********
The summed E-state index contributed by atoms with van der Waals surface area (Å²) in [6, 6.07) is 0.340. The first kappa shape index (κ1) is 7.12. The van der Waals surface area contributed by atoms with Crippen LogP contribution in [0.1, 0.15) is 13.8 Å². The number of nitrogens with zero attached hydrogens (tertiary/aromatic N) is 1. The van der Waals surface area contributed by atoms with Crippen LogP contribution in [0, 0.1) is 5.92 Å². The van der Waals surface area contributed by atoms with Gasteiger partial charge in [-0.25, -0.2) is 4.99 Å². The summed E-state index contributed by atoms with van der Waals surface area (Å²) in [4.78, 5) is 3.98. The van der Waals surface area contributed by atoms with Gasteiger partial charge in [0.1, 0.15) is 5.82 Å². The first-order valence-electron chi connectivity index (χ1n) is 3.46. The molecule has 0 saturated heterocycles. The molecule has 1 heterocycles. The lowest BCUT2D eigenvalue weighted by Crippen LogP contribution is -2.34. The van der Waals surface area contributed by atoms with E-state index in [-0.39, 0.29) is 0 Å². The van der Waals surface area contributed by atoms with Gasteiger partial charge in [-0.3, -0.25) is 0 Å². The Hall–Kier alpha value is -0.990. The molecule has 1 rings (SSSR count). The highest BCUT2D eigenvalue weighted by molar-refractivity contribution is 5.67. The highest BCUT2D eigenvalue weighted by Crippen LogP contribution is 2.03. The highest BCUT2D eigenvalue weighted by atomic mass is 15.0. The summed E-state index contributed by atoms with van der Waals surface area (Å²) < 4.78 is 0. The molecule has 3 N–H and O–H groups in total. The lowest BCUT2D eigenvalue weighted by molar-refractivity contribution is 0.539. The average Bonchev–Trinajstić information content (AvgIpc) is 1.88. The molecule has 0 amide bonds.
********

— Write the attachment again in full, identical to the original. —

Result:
The summed E-state index contributed by atoms with van der Waals surface area (Å²) in [6, 6.07) is 0.340. The first kappa shape index (κ1) is 7.12. The van der Waals surface area contributed by atoms with Crippen LogP contribution in [0.1, 0.15) is 13.8 Å². The number of nitrogens with zero attached hydrogens (tertiary/aromatic N) is 1. The van der Waals surface area contributed by atoms with Crippen LogP contribution in [0, 0.1) is 5.92 Å². The van der Waals surface area contributed by atoms with Gasteiger partial charge in [-0.25, -0.2) is 4.99 Å². The summed E-state index contributed by atoms with van der Waals surface area (Å²) in [4.78, 5) is 3.98. The van der Waals surface area contributed by atoms with Gasteiger partial charge in [0.1, 0.15) is 5.82 Å². The first-order valence-electron chi connectivity index (χ1n) is 3.46. The molecule has 0 saturated heterocycles. The molecule has 1 heterocycles. The lowest BCUT2D eigenvalue weighted by Crippen LogP contribution is -2.34. The van der Waals surface area contributed by atoms with E-state index in [-0.39, 0.29) is 0 Å². The van der Waals surface area contributed by atoms with Gasteiger partial charge in [-0.3, -0.25) is 0 Å². The Hall–Kier alpha value is -0.990. The molecule has 1 rings (SSSR count). The highest BCUT2D eigenvalue weighted by molar-refractivity contribution is 5.67. The highest BCUT2D eigenvalue weighted by Crippen LogP contribution is 2.03. The highest BCUT2D eigenvalue weighted by atomic mass is 15.0. The summed E-state index contributed by atoms with van der Waals surface area (Å²) < 4.78 is 0. The molecule has 3 N–H and O–H groups in total. The lowest BCUT2D eigenvalue weighted by molar-refractivity contribution is 0.539. The average Bonchev–Trinajstić information content (AvgIpc) is 1.88. The molecule has 0 amide bonds.